• Lewy body dementia, which commonly causes decline in cognitive function, as well as slowed walking, stiffness, and impaired balance. It may cause hallucinations and sleep problems.
  • Frontotemporal dementia, which typically causes personality, behavioral and language changes
  • Mixed dementia, the term that describes when there is more than one underlying cause of dementia

Other conditions that may cause dementia include:

Some health conditions can cause dementia-like symptoms, which can sometimes be reversed with intervention, such as:

What is the difference between dementia and normal aging?

As adults age, they occasionally forget details or have trouble recalling a friend’s name. Age-related changes in memory and thinking progress very slowly and do not impair a person’s ability to function independently. The memory changes and other symptoms associated with dementia progress faster and are more severe.

When a person has dementia, changes take place in areas of the brain involved with memory, cognitive functioning, and behavior. They are not a normal, natural part of aging, and they can’t be reversed by lifestyle changes or medication. Different symptoms may occur depending on the underlying cause of dementia for a specific person.

What causes dementia?

Dementia is caused by changes that arise in the brain, which damage or interrupt connections between neurons (nerve cells in the brain that communicate with each other). Although doctors and researchers aren’t sure of the exact reason this occurs, there are leading theories for what contributes to these changes.

Alzheimer’s disease. In patients with Alzheimer’s disease, doctors believe that substances known as plaques and tangles cause brain changes. Abnormal, sticky protein deposits—known as beta-amyloid plaques—and protein deposits within neurons—known as tangles—block communication between neurons and damage nerve cells.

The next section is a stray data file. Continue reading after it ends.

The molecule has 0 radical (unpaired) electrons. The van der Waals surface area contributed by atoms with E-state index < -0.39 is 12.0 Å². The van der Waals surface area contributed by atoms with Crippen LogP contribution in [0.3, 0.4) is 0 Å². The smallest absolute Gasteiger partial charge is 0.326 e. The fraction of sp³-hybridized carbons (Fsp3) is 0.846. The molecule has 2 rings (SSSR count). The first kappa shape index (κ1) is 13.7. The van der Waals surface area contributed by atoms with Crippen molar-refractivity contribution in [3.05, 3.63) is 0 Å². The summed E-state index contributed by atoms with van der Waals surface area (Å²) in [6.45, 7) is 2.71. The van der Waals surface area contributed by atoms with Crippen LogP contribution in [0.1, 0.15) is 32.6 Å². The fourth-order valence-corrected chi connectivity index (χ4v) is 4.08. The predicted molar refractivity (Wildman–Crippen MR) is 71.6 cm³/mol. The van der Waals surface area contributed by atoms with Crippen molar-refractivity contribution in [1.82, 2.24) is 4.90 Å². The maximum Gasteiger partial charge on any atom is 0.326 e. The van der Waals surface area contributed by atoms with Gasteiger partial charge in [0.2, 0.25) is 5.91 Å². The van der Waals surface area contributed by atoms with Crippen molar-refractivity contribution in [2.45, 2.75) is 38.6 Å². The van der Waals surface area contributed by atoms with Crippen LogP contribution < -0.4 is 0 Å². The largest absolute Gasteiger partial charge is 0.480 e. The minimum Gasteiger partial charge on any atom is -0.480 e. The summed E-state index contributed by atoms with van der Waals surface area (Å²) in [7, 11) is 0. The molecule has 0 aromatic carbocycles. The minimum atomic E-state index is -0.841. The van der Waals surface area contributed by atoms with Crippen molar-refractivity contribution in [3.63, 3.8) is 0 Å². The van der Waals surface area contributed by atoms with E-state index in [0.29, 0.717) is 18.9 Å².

Vascular dementia. In patients with vascular dementia, decreased blood flow to the brain—commonly from a stroke or repeated small strokes—leads to brain changes that cause memory loss and cognition issues.

Lewy body dementia. In patients with this condition, abnormal protein deposits, known as Lewy bodies, arise in the brain, causing changes in cognition and difficulty with walking and balance.

Frontotemporal dementia. In patients with frontotemporal dementia, several abnormal protein substances have been found in the brain, which may contribute to the progression of the disease. People may experience personality changes or have trouble speaking or understanding others.

What are the symptoms of dementia?

Depending on the type of dementia, people may experience symptoms such as:

  • Difficulty remembering recent events, people’s names, and important dates
  • A decline in the ability to reason or problem-solve
  • A pattern of making poor judgments
  • Losing the ability to understand the consequences of one’s actions
  • An inability to follow instructions or complete tasks
  • Withdrawing from people and activities that once brought the person joy